At 64, Stewart died due to complications from surgery. The man behind familiar theme songs to the “Oprah Winfrey Show” and the “Tom Joyner Morning Show” was a musician and producer. Born in Chicago, Stewart grew up in Harvey, Ill., and later attended DePaul University. He began to build a budding career working as background vocalists for Ramsey Lewis and later Earth, Wind and Fire. In 1978, Stewart established JoyArtMusic, creating jingles for some of the top creative agencies, becoming a one-stop destination for television and radio shows.
Commissioner Robert Steele
He died at 55. The Cook County Board Commissioner would have turned 56 on June 29. Robert Steele, son of former Cook County Commissioner and Board President Bobbie Steele, graduated with a degree from Morgan State University in Baltimore, Md. Steele worked as a Community Outreach Manager in Chicago’s Park District and as Executive Director of the Lawndale Business & Local Development Corporation.
Family, friends and fans mourn the loss of actor Nelsan Ellis; the Harvey, Ill., native died on July 8 at 39. Ellis was born in Harvey, Illinois. He attended Thorn Ridge High School in Dolton, and later attended Oxford University and Columbia College in Chicago before graduating from the famed Juilliard School. Nelsan is best known for his role as fan favorite Lafayette Reynolds on HBO’s “True Blood.” He also appeared in numerous films and TV shows, including “The Soloist,” “The Butler,” “Get on Up” and “Elementary.”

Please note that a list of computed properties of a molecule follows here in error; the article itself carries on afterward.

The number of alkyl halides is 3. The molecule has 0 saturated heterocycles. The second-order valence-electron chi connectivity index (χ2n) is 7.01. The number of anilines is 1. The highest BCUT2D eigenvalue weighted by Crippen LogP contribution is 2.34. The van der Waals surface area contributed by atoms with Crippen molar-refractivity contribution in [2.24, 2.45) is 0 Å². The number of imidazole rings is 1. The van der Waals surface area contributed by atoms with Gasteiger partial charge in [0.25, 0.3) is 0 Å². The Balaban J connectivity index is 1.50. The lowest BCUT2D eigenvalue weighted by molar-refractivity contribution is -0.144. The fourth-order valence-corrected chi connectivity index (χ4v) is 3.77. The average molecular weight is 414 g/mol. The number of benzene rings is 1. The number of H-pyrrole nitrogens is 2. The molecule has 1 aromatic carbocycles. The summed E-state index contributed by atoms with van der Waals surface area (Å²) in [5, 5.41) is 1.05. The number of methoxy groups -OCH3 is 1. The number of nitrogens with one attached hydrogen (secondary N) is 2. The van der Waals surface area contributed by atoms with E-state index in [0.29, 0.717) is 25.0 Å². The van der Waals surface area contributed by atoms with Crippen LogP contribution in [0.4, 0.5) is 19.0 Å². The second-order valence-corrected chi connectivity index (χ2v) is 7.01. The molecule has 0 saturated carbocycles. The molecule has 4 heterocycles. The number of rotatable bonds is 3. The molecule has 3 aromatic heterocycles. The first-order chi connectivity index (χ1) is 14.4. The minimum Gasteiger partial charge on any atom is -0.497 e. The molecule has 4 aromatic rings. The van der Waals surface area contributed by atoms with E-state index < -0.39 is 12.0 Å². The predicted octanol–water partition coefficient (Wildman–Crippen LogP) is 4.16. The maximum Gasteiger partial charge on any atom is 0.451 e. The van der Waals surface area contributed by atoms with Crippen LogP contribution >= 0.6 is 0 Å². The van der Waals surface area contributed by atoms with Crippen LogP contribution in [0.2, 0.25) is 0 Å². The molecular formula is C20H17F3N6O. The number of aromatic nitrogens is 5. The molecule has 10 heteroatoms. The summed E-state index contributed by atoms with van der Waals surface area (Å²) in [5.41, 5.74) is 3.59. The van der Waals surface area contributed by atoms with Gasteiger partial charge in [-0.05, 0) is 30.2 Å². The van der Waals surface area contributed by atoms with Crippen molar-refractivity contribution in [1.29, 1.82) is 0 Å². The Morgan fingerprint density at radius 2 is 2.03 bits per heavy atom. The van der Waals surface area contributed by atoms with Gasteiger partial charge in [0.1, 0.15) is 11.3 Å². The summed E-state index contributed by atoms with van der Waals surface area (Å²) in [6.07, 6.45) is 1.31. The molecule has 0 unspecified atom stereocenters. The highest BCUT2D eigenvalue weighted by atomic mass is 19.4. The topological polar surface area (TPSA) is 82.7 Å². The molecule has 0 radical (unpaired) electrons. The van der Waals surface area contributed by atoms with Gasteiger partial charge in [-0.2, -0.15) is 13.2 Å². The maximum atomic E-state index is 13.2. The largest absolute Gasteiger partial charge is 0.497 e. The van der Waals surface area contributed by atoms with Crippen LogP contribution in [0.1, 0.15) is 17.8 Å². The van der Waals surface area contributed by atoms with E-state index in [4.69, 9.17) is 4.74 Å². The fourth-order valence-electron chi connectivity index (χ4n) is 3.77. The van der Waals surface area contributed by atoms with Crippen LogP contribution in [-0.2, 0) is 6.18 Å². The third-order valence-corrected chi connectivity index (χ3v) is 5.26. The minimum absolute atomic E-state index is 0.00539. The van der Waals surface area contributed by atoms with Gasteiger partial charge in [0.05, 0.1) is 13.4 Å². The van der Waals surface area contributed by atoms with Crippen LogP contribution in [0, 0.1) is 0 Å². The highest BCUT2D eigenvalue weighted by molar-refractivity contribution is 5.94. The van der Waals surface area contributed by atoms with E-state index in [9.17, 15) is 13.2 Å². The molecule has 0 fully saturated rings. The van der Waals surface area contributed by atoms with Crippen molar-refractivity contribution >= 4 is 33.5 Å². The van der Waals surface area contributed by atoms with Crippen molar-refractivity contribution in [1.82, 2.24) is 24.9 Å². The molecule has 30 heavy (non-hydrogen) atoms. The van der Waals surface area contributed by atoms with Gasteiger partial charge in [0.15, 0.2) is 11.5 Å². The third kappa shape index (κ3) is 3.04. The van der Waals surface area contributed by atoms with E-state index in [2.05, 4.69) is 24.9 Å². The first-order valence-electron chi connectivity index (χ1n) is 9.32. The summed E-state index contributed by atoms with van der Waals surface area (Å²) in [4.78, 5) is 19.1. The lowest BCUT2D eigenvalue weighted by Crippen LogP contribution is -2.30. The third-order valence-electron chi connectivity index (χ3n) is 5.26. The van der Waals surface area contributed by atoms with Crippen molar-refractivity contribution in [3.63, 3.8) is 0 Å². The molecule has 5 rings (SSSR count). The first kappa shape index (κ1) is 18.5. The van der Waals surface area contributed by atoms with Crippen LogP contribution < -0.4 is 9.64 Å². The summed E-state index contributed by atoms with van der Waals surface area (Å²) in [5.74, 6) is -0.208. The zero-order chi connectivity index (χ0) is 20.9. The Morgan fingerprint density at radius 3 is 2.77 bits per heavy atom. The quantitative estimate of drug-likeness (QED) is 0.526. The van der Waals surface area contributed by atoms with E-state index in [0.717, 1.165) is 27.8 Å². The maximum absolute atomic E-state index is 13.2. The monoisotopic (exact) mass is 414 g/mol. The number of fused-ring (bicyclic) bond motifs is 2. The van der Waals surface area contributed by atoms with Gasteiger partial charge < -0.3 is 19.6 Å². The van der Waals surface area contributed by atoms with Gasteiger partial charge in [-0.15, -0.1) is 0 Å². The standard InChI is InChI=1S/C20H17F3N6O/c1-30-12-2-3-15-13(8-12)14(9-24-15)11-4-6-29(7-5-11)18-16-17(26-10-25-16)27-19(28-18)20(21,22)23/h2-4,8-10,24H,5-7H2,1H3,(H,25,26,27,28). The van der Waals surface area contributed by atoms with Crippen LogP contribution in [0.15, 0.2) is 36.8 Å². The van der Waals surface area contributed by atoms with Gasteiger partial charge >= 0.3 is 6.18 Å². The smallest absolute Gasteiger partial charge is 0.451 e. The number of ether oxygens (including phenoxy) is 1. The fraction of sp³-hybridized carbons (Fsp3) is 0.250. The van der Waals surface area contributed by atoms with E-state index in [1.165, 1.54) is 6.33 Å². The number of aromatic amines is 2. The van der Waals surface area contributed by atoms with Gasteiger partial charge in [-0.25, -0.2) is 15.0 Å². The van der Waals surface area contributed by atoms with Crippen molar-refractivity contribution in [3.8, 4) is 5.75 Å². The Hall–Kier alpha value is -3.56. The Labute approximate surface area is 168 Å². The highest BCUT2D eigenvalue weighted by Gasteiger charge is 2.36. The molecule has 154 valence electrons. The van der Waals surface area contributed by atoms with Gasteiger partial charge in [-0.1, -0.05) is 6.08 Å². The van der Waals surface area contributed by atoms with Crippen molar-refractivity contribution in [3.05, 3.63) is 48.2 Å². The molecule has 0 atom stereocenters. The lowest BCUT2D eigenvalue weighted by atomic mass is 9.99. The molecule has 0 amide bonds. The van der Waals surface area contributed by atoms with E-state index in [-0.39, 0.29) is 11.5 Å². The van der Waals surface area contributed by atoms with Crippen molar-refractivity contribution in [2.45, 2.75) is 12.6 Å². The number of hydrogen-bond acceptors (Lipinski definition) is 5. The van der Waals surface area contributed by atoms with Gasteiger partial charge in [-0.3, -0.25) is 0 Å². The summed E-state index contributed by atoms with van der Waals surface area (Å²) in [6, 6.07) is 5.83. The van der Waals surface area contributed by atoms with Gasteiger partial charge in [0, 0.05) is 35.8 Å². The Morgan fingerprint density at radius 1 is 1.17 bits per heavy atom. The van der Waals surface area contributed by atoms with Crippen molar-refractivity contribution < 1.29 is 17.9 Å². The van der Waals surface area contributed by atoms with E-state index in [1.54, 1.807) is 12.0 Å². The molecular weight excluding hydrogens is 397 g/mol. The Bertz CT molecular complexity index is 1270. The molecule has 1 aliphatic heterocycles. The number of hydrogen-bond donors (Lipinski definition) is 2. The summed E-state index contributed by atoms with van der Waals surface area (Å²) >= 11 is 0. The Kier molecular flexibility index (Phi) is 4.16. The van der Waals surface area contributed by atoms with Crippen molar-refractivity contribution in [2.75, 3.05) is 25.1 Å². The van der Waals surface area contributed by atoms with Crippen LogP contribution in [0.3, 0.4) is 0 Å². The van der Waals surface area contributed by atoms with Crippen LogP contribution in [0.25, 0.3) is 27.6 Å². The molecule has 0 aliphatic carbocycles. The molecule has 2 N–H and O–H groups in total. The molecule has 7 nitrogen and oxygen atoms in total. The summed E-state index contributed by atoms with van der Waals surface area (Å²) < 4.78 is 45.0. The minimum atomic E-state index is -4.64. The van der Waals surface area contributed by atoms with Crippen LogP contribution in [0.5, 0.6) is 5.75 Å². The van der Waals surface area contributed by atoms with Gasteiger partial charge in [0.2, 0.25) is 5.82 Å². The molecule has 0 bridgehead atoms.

Social activist, comedian, author and holistic health groundbreaker, Dick Gregory made his transition at 84. The Civil Rights activist was known for his “no holds barred” approach to enlightening audiences around the world on race relations, religion and health. His climb in the 1960’s as a stand-up comic soon rose as he replaced Irwin Corey at the infamous Playboy club in Chicago.
His uncanny sense of humor spoke volumes of truth and his advocacy for a healthier lifestyle had thousands of people rushing to order his healthy supplement, The Formula Form X in the 1980’s which is now sold as Dick Gregory’s Caribbean Diet for Optimal Health.
Natalie Cole’s son passed at the age of 39. His body was found in his San Fernando Valley, Calif., apartment. Undisputed reports of Yancy’s untimely death indicate the legendary R&B singer’s son having a heart attack.
The former executive director of Chicago’s African American Police League lost her battle with cancer at Northwestern Hospital. Hill was outspoken on how African American officers are represented and having a voice among their White fellow officers. She was 66 years old.
Simeon Wright, the cousin of Emmett Till, died at 74 due to complications from bone cancer. He was a witness to his cousin being kidnapped and later murdered that night by White men accusing the 14-year-old of whistling at a White woman. Till was visiting and staying with relatives in Mississippi on summer break from Chicago.
The New Orleans singer-songwriter, who earned his nickname “Fats” while starting out in the 1940s, came to prominence in the ensuing decades with producer Dave Bartholomew. The Creole singer rose to the top of the Billboard charts with “Ain’t That A Shame”, and a string of classic hits. He was inducted into the Rock and Roll Hall of fame in 1986 after consistently hitting the Top 40 charts in his career and establishing New Orleans’ rock ‘n’ roll spirit.
Other prominent names in entertainment who made transitions included comedian/actor Charlie Murphy (older brother to Eddie Murphy); Jazz singer/actress Della Reese, who captured our hearts from CBS television series “Touched By An Angel,” and theater/television actor Earle Hyman, who played everyone’s favorite granddad on “The Cosby Show.”